Likewise, we are not to bear false witness and thus pervert a just judgement (such as lying to protect a friend from jail, or to get a person we dislike into trouble, or to cover up our own unlawful deeds, etc). Similarly we are not to spread tales or slander.

Just as many other things in the Bible have a 'standard' rule, but with exceptions [Such as 'honor the king' even if we dislike something - but not in things where the king is asking us to serve idols or oppose God], we should likewise err on the side of truth but be willing to see the larger moral truth/justice of the matter and weigh things accordingly.

Truth trumps truth, so to speak, in cases like the one mentioned above. Now, if it were the police (not criminals) out to arrest your son because he was a serial killer, then you would not be justified in lying to them.

July 01 2014 Report

Stringio Colin Wong

Well said Jennifer.

July 01 2014 Report

Mini Jose de Carvalho

Thank you Jenifer for the additional comments.

It is clear that I was referring to an injustice rather than the derailing of the purposes of justice; this vindicated by the fact that I stated ‘criminals wanting to kill my son’.

Nevertheless it appears that we agree.

I inserted my question in the wrong place, or I must address my question to the originator, as I was actually questioning Victor Caldeira’s line of reasoning for the purposed of application, not yours, which was as follows:

“To lie is a sin doesn't matter in which circumstances a lie is spoken. Can you imagine JESUS lying in order to surprise the disciples? How could HE have saved us? HE never sinned therefore HE never lied.”

July 02 2014 Report

Closeup Jennifer Rothnie

Notes on John 7:8

"Go up to the feast yourselves; I do not go up to this feast because my time has not yet fully come"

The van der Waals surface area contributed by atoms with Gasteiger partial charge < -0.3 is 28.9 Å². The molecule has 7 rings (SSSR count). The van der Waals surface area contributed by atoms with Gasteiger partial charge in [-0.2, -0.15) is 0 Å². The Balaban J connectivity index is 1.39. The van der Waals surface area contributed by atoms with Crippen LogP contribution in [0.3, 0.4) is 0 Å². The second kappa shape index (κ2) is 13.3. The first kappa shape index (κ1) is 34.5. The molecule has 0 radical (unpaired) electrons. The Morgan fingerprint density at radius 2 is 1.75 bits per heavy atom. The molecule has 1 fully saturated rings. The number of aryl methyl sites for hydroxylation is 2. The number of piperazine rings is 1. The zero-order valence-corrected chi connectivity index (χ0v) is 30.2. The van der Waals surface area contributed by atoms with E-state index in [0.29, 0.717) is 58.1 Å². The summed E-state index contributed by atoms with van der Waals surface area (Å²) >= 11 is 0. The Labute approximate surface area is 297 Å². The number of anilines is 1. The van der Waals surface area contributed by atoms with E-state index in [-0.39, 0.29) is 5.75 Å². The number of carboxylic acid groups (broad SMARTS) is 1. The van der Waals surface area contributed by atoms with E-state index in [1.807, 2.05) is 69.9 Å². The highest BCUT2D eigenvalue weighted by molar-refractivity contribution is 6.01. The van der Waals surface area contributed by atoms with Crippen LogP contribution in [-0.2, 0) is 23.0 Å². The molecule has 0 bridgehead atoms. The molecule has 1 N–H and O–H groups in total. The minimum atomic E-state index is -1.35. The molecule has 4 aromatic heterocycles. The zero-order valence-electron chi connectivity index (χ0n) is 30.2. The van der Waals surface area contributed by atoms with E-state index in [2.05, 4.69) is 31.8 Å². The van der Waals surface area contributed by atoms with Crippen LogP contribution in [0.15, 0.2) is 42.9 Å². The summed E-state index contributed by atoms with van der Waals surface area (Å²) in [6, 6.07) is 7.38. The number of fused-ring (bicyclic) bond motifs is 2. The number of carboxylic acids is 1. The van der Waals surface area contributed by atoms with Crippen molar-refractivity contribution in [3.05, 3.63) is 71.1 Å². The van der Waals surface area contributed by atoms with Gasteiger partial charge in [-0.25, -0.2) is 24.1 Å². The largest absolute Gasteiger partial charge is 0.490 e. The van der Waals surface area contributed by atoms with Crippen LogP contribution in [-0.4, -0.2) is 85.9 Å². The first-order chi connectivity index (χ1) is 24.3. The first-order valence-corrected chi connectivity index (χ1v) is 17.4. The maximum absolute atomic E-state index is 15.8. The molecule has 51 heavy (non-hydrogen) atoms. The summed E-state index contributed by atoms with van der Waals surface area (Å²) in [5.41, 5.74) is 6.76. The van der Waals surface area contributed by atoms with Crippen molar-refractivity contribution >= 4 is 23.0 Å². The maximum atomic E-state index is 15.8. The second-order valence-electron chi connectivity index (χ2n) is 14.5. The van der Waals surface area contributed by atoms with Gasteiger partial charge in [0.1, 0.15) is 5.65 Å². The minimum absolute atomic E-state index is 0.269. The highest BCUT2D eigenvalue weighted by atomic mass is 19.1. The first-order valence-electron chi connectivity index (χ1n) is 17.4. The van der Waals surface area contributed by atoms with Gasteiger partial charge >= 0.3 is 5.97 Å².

{NASB lexicon}

"You go up to this festival, I do not yet go up to this festival because my season has not yet fully come". (KJV lexicon)

Jesus ended up going to the festival, even though his time still hadn't come - in secret, without his brothers - so regardless of the reading, He still misled them. (While furthering a higher truth - He was not going to yet publically announce Himself as Messiah) It's also a play on words (John 3:14, 6:62, 20:17)

ouk - objectively negates a statement, "ruling it out as fact." {mss À, D, K, P, lat, syr s, c, co bo; Chrisostam, Nonnus, Griesbach, Scholz, Old Syriac Aramaic Curetonian 1858, Netsle-Aland Greek New Testament/United Bible Society, Latin Vulgate, Nestle 1904, Tischendorf, OL manuscripts (codices vercenellis, aureus, colbertinus, palatinus, etc), NASB, RSV, ESV, UBs Greek NT 4th edition, etc

Oupo - not, hitherto not, not yet, still not. {mss p66, p75, etc; Greek Orthodox church 1904, Byzantine Majority Text 2005, Stephanus Textus Receptus 1550, 1599 Geneva, KJV, NIV, etc}

There's no way to be dogmatic about which reading is correct. It would be easier for a scribe to err from ouk to oupo than the reverse, but that is not a proof. And, since oupo can mean 'not' and ouk (do to the greek present tense) can mean 'not yet', then either/or is acceptable. Most translations now pick one and footnote the other.

July 14 2014 Report